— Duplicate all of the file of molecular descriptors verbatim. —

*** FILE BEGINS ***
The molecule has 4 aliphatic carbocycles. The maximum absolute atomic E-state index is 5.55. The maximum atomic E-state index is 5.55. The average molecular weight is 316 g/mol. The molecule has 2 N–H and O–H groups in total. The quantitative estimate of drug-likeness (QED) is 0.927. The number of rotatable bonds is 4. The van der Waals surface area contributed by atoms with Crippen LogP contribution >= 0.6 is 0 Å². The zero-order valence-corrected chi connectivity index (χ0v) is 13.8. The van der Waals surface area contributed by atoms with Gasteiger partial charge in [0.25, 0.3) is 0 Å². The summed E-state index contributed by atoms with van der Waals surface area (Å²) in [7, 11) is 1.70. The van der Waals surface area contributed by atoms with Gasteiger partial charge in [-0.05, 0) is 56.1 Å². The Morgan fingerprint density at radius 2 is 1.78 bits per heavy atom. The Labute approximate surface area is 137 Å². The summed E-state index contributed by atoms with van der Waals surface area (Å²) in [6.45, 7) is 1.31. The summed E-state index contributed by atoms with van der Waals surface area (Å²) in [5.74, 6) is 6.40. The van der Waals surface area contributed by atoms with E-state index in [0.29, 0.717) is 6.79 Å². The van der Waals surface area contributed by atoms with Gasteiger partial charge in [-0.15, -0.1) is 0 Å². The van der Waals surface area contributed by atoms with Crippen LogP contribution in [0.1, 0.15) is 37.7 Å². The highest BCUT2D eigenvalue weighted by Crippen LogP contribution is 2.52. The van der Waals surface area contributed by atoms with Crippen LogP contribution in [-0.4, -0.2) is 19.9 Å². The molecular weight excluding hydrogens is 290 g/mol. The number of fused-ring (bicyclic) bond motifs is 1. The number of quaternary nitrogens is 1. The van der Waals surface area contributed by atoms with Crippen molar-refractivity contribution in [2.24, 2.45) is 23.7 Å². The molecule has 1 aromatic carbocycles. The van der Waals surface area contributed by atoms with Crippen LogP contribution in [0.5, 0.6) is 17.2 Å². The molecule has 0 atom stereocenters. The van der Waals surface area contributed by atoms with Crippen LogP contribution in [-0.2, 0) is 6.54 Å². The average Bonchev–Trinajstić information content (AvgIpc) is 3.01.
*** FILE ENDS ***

The molecule has 4 aliphatic carbocycles. The maximum absolute atomic E-state index is 5.55. The maximum atomic E-state index is 5.55. The average molecular weight is 316 g/mol. The molecule has 2 N–H and O–H groups in total. The quantitative estimate of drug-likeness (QED) is 0.927. The number of rotatable bonds is 4. The van der Waals surface area contributed by atoms with Crippen LogP contribution >= 0.6 is 0 Å². The zero-order valence-corrected chi connectivity index (χ0v) is 13.8. The van der Waals surface area contributed by atoms with Gasteiger partial charge in [0.25, 0.3) is 0 Å². The summed E-state index contributed by atoms with van der Waals surface area (Å²) in [7, 11) is 1.70. The van der Waals surface area contributed by atoms with Gasteiger partial charge in [-0.05, 0) is 56.1 Å². The Morgan fingerprint density at radius 2 is 1.78 bits per heavy atom. The Labute approximate surface area is 137 Å². The summed E-state index contributed by atoms with van der Waals surface area (Å²) in [6.45, 7) is 1.31. The summed E-state index contributed by atoms with van der Waals surface area (Å²) in [5.74, 6) is 6.40. The van der Waals surface area contributed by atoms with E-state index in [0.29, 0.717) is 6.79 Å². The van der Waals surface area contributed by atoms with Gasteiger partial charge in [-0.15, -0.1) is 0 Å². The van der Waals surface area contributed by atoms with Crippen LogP contribution in [0.1, 0.15) is 37.7 Å². The highest BCUT2D eigenvalue weighted by Crippen LogP contribution is 2.52. The van der Waals surface area contributed by atoms with Crippen LogP contribution in [-0.4, -0.2) is 19.9 Å². The molecular weight excluding hydrogens is 290 g/mol. The number of fused-ring (bicyclic) bond motifs is 1. The number of quaternary nitrogens is 1. The van der Waals surface area contributed by atoms with Crippen molar-refractivity contribution in [2.24, 2.45) is 23.7 Å². The molecule has 1 aromatic carbocycles. The van der Waals surface area contributed by atoms with Crippen LogP contribution in [0.5, 0.6) is 17.2 Å². The molecule has 0 atom stereocenters. The van der Waals surface area contributed by atoms with Crippen LogP contribution in [-0.2, 0) is 6.54 Å². The average Bonchev–Trinajstić information content (AvgIpc) is 3.01.